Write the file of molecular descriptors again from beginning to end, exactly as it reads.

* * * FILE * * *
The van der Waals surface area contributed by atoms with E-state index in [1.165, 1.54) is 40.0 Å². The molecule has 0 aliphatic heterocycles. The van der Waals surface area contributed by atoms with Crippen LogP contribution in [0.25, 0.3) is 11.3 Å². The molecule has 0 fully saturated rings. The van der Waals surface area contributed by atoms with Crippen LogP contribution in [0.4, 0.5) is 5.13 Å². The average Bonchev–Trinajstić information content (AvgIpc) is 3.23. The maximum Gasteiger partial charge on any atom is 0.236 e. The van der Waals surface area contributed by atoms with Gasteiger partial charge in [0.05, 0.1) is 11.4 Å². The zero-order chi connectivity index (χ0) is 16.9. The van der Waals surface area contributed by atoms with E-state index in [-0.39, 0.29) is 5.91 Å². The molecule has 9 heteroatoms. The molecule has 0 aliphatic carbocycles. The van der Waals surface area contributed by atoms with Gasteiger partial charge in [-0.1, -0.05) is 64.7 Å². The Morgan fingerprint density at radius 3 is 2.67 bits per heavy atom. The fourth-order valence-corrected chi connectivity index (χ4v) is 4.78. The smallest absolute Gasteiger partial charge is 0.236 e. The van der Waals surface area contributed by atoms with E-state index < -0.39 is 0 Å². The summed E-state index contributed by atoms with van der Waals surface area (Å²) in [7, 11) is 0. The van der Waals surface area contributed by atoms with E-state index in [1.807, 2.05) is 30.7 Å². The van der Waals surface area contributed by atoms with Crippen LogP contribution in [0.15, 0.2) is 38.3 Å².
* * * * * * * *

The van der Waals surface area contributed by atoms with E-state index in [1.165, 1.54) is 40.0 Å². The molecule has 0 aliphatic heterocycles. The van der Waals surface area contributed by atoms with Crippen LogP contribution in [0.25, 0.3) is 11.3 Å². The molecule has 0 fully saturated rings. The van der Waals surface area contributed by atoms with Crippen LogP contribution in [0.4, 0.5) is 5.13 Å². The average Bonchev–Trinajstić information content (AvgIpc) is 3.23. The maximum Gasteiger partial charge on any atom is 0.236 e. The van der Waals surface area contributed by atoms with Gasteiger partial charge in [0.05, 0.1) is 11.4 Å². The zero-order chi connectivity index (χ0) is 16.9. The van der Waals surface area contributed by atoms with E-state index in [-0.39, 0.29) is 5.91 Å². The molecule has 9 heteroatoms. The molecule has 0 aliphatic carbocycles. The van der Waals surface area contributed by atoms with Gasteiger partial charge in [-0.1, -0.05) is 64.7 Å². The Morgan fingerprint density at radius 3 is 2.67 bits per heavy atom. The fourth-order valence-corrected chi connectivity index (χ4v) is 4.78. The smallest absolute Gasteiger partial charge is 0.236 e. The van der Waals surface area contributed by atoms with E-state index < -0.39 is 0 Å². The summed E-state index contributed by atoms with van der Waals surface area (Å²) in [7, 11) is 0. The van der Waals surface area contributed by atoms with E-state index in [1.807, 2.05) is 30.7 Å². The van der Waals surface area contributed by atoms with Crippen LogP contribution in [0.15, 0.2) is 38.3 Å².